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Publication numberUS7252046 B1
Publication typeGrant
Application numberUS 10/730,341
Publication dateAug 7, 2007
Filing dateDec 8, 2003
Priority dateDec 8, 2003
Fee statusPaid
Publication number10730341, 730341, US 7252046 B1, US 7252046B1, US-B1-7252046, US7252046 B1, US7252046B1
InventorsRichard M. Ead, Robert L. Pendleton
Original AssigneeThe United States Of America As Represented By The Secretary Of The Navy
Export CitationBiBTeX, EndNote, RefMan
External Links: USPTO, USPTO Assignment, Espacenet
Apparatus for deploying and recovering a towed acoustic line array from an unmanned undersea vehicle
US 7252046 B1
Abstract
A free flooded section of an unmanned undersea vehicle (UUV) contains a rotating cylindrical drum, which serves as a spool for a towed line array cable. At the end of the cable is a reverse thruster with the ability to propel itself away from the UUV when the UUV is submerged. The thruster moves away from the UUV, pulling the cable and unspooling it as it does so in order to deploy the array. To recover the array, the cylindrical drum rotates to reel in the cable. The cable is guided through a series of winding guides that allow the cable to be wound evenly on the drum.
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Claims(7)
1. An apparatus for deploying and recovering a towed line array from a vehicle, comprising:
a cylindrical drum located inside the vehicle upon which to spool the towed line array;
an electric motor joined to rotate said cylindrical drum;
an electro-mechanical winding guide whose movement is synchronized with that of the cylindrical drum for guiding and retaining the towed line array in a slidable manner as the towed line array is wound onto said cylindrical drum;
a plurality of stationary winding guides internal to the vehicle through which said towed line array is guided; and
a reverse thruster joined at an end of the towed line array outside the vehicle, said reverse thruster capable of propelling itself away from the vehicle.
2. An apparatus according to claim 1 further comprising a tension sensor capable of measuring the tension of said towed line array and joined to said electric motor such that said tension sensor automatically adjusts power to said electric motor that turns said cylindrical drum to maintain a constant tension on said towed line array during deployment.
3. An apparatus according to claim 1 wherein said reverse thruster further comprises:
a housing joined to the end of the towed line array having a water inlet port and a water exit port formed therein;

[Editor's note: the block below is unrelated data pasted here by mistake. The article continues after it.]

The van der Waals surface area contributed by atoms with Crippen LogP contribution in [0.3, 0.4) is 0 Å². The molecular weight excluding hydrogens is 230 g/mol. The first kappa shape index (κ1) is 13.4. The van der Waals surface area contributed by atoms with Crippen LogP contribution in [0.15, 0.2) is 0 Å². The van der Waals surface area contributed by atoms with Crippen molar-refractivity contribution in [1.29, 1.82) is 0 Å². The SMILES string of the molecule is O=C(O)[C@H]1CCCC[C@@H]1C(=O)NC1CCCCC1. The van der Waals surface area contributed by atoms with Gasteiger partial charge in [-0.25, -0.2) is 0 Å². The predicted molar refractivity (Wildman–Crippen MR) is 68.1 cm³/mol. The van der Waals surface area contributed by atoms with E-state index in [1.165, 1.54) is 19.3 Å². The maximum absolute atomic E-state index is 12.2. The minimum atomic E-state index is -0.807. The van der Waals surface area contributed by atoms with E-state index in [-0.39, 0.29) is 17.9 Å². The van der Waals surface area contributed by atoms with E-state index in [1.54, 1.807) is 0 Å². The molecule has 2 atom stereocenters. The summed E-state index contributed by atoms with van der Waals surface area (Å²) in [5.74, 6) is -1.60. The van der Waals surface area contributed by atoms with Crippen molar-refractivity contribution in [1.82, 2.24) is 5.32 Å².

a paddle wheel positioned in said housing;
an electric motor in said housing joined to said paddle wheel to generate thrust.
4. An apparatus according to claim 3 wherein said reverse thruster further comprises:
a buoyant section within said housing; and
a counterweight in said housing to correct for rolling.
5. An apparatus according to claim 4 wherein said reverse thruster further comprises a depth sensor joined to a control system of the vehicle.
6. An apparatus according to claim 1 wherein said electric motor further comprises a commutator assembly.
7. An apparatus according to claim 1 further comprising a tube external to the vehicle through which said towed line array is guided.
Description
STATEMENT OF GOVERNMENT INTEREST

The invention described herein may be manufactured and used by or for the Government of the United States of America for governmental purposes without the payment of any royalties thereon or therefor.

CROSS REFERENCE TO OTHER RELATED APPLICATIONS

Not applicable.

BACKGROUND OF THE INVENTION

(1) Field of the Invention

The present invention relates in general to towed array devices, and more specifically to an apparatus that deploys and recovers a towed acoustic sensor line array from an unmanned undersea vehicle.

(2) Description of the Prior Art

Towed acoustic sensor line arrays are used in military and civilian applications to detect acoustic signals in the water. For instance undersea vehicles use such arrays to establish or supplement their sonar capabilities. Traditional towed acoustic sensor arrays take the form of linear arrays of hydrophones mounted inside a flexible hose, the array being connected to a towing vessel by a tow cable.

Unmanned undersea vehicles, (UUVs) are subject to certain constraints in their use of towed arrays particularly where the towed array is of significant length (ranging from 100 to 300 feet). Where a UUV is launched from or recovered by a larger undersea vehicle such as a submarine, the array cannot be already deployed without the risk of tangling or damaging the cable or creating additional drag on the UUV. Under these circumstances, what is needed is an apparatus for deploying a towed array from a UUV after the UUV is launched and then recovering the towed array before the UUV itself is recovered.

SUMMARY OF THE INVENTION

It is a general purpose and object of the present invention to provide apparatus that allows a UUV to deploy and recover a towed array of significant length.

It is a further object to allow the UUV to deploy the array while the UUV is stationary or moving at a low speed.

These objects are accomplished with the present invention by having a free flooded section of the UUV that contains a cylindrical rotating drum for spooling the line array tow cable. The rotating drum can either spool out or reel in the cable. At the end of the cable is a reverse thruster that has the ability to propel itself away from the UUV pulling the cable out as it does so in order to deploy the cable. To recover the cable the drum rotates and the cable is reeled in, passing through a series of winding guides to insure that the cable does not entangle and is wrapped evenly on the drum.

BRIEF DESCRIPTION OF THE DRAWINGS

A more complete understanding of the invention and many of the attendant advantages thereto will be readily appreciated as the same becomes better understood by reference to the following detailed description when considered in conjunction with the accompanying drawings wherein:

FIG. 1 shows the present invention with the array in the recovered position;

FIG. 2 shows the present invention with the array in the deployed position;

FIG. 3 shows a cut away view of the present invention from the port side of the UUV;

FIG. 4 shows a view of the drum assembly from the back end of the UUV;

FIG. 5 shows a cut away view of the reverse thruster;

FIG. 6 shows an aft view of the reverse thruster featuring the water inlet port; and

FIG. 7 shows a forward view of the reverse thruster featuring the water exit ports and tow cable connection.

DESCRIPTION OF THE PREFERRED EMBODIMENT